Flora of the Canadian Arctic Archipelago
English: Baffin fescue,
French: Fétuque de Baffin,
Inuktitut: Iviit, ivisuka, ivitsuskaka.
Poaceae, Grass family.
Published in Bull. Natl. Mus. Canada 92 (Biol. Ser. 24): 91. 1940.
Type: Canada. Nunavut: Baffin Island, Pond Inlet, 12 Sept. 1934, N. Polunin 706, selected by L.E. Pavlick, 1984. Holotype at GH missing, cotype at CAN missing. Paratype and Topotype: GH! CAN! Polunin 705. Lectotype: BM!
Synonymy. Festuca brevifolia var. arctica Saint-Yves subvar. pubiculmis Saint-Yves, Candollea 2: 254. 1925.
Festuca brachyphylla Schult. and Schult. f. var. arctica subvar. pubiculmis (St. Yves) Litard, Candollea 10: 108. 1945.
Vegetative morphology. Plants 5–20(–27) cm high; perennial herbs; caespitose (more or less uniform tufts, without conspicuous dead sheaths). Only fibrous roots present. Ground level or underground stems absent. Aerial stems erect. Leaves mainly basal (deep bluish green); alternate; marcescent. Prophylls 5–15 mm long; with smooth veins; lacking pronounced keels. Petioles absent. Sheaths present; with the margins fused only in the lower part (approximately half the length of the sheath, Fredriksen, 1982); glabrous; sheath collars present. Ligules present; 0.1–0.3 mm long; membranous; hairy (ciliate at the apex); transversely oblong. Ligule apices truncate (and higher on sides than middle); entire, or cleft. Leaves grass-like. Blades (15–)30–100(–170) mm long, 0.5–1.2 mm wide (when folded), appressed to the stem (leaves erect), folded in bud (margins often slightly inrolled), linear, without auricles, folded (loosely), veins parallel, midvein similar in size to other veins in the leaf. Blade adaxial surface hairy. Blade abaxial surface glabrous.
Reproductive morphology. Flowering stems two or more per plant. Flowering stems circular or oval in cross section. Flowering stems with leaves; culm nodes not exposed (usually). Flag leaf sheaths inflated (somewhat, flag leaf blades 0.5–3.7 cm long, 0.7–1.9 mm wide). Inflorescences paniculate (sometimes deep purple); dense; lanceolate to ovate (ovoid and very dense in shorter plants, to elongate and narrow, F. brachyphylla-like in taller plants); 1.5–3(–4) cm long; 5–15 mm wide. Inflorescences main axis hairy. Number of inflorescence branches at lowest node 1, or 2 (usually). Inflorescence primary branches 3–15 mm long; scabrous; with appressed secondary branches. Spikelets disarticulating above the glumes; lanceolate; 4.5–8.5 mm long; 1.5–2.5 mm wide. Florets per spikelet 2–5(–6). Two glumes present. First glume 0.65–0.8 × the length of the second glume; 0.46–0.53 × spikelet length; 2.2–3.7 mm long (0.3–0.7 mm wide); lanceolate; glabrous; margins ciliate; veins 1; apex acuminate. Second glume 0.4–0.9 × as long as the spikelet; shorter than the lowest floret; 3–5 mm long (0.6–1.2 mm wide). Second glume lanceolate. Second glume glabrous; veins 3. Rachilla not pronounced between the florets; extending beyond the uppermost floret; internode 0.8–1.2 mm long; internode glabrous. Lemma lanceolate; 3.5–5.6 mm long; rounded on the back; surface dull; surface sparsely scabrous; surface with trichomes on and between the veins (near top); veins 5; apex acuminate; apex entire; apex glabrous; awned. Awn arising from the tip. Awn 0.8–2.5(–3.3) mm long. Palea well developed; 3.5–6 mm long; veins scabrous. Flowers bilaterally symmetrical (zygomorphic). Perianth represented by lodicules. Stamens 3. Anthers splitting longitudinally. Anthers (0.3–)0.5–1.1 mm long. Ovary superior; carpels 3; syncarpous. Ovaries hairy. Styles 2. Placentation basal. Ovules per ovary 1. Fruit sessile; dry; a caryopsis; 2–2.5 mm long (ovary apex with a few sparse hairs); hairy (a few sparse hairs at the apex); indehiscent. Seeds 1.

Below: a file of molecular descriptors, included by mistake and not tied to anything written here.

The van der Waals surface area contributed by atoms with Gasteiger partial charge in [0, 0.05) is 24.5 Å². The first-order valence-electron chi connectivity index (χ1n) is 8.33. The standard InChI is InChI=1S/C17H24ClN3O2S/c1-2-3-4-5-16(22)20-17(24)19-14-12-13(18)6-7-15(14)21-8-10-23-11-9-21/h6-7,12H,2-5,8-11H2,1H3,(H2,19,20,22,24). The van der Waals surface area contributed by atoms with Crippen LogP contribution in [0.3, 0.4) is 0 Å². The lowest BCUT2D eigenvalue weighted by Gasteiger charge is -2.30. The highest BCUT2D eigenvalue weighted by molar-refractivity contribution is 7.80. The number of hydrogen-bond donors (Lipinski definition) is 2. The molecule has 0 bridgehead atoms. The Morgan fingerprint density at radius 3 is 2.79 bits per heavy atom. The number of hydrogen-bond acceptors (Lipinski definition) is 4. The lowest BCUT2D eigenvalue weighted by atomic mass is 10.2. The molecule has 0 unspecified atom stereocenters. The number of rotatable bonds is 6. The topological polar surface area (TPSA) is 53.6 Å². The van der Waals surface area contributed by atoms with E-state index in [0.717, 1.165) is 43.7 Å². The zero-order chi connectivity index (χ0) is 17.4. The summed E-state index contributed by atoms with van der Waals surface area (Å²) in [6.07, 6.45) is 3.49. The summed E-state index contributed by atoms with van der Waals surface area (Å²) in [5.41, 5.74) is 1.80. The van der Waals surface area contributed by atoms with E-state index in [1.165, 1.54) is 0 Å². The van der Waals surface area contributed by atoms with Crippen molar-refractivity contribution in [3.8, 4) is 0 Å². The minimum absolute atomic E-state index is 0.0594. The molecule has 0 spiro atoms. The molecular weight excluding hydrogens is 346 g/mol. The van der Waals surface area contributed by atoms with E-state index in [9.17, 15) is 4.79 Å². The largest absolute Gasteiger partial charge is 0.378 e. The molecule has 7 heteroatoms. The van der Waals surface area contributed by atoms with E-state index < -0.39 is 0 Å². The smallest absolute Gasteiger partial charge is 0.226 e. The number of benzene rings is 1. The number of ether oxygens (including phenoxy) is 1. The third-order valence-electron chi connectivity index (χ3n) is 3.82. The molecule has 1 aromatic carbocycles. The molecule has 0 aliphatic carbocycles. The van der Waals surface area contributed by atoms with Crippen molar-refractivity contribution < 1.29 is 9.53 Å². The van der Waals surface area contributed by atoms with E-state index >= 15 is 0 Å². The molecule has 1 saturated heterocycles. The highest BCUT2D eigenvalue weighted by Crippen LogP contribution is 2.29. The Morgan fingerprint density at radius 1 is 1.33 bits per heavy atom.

Chromosome information. 2n = 28 (4x). Holmen (1952, Greenland; 1964, Alaska); Jørgensen et al. (1958, Greenland); Bowden (1960a, northern Canada); Zhukova (1965b, Wrangel Island); Mosquin and Hayley (1966, northern Canada); Hedberg (1967, northern Canada); Johnson and Packer (1968, northwestern Alaska); Zhukova and Petrovsky (1971, Wrangel Island); Zhukova and Tikhonova (1973, Chukotka); Yurtsev and Zhukova (1978, eastern Chukotka); Engelskjøn (1979, Svalbard); Aiken et al. (1995b, northern Canada); Guldahl (1999, Svalbard); Guldahl et al. (2001, Svalbard, four sites). A few more southern counts.
Ploidy levels recorded 4x.
Taxon as an environmental indicator. Commonly indicative of organic, moist, or nitrophilous environments. This species is often found associated with former Thule houses. It flourished near the base of an observation tower at the biological station, Polar Bear Pass, Bathurst Island.
Ecology and habitat. Substrates: wet meadows, hummocks (wet), around the margins of ponds (rarely in the saturated soil of former ponds), along streams, river terraces, lakeshores (on erosion slopes), tundra (in low ridges of polygons or raised centres, and sometimes in dwarf shrub barrens), slopes, ridges (rocky), cliffs; imperfectly drained moist areas, seepage slopes (sheltered, moist, southfacing slopes), dry, moderately well-drained areas; rocks, gravel, sand, silt, clay, till (silty), moss; with high organic content (when associated with Thule sites and lemming burrows), peat (sometimes); calcareous, or nitrophilous. Occurring on moist disturbed soils, in frost cracks, or on floodplains, most commonly on weakly to moderately alkaline silty sand and gravel, as well as mossy hillocks.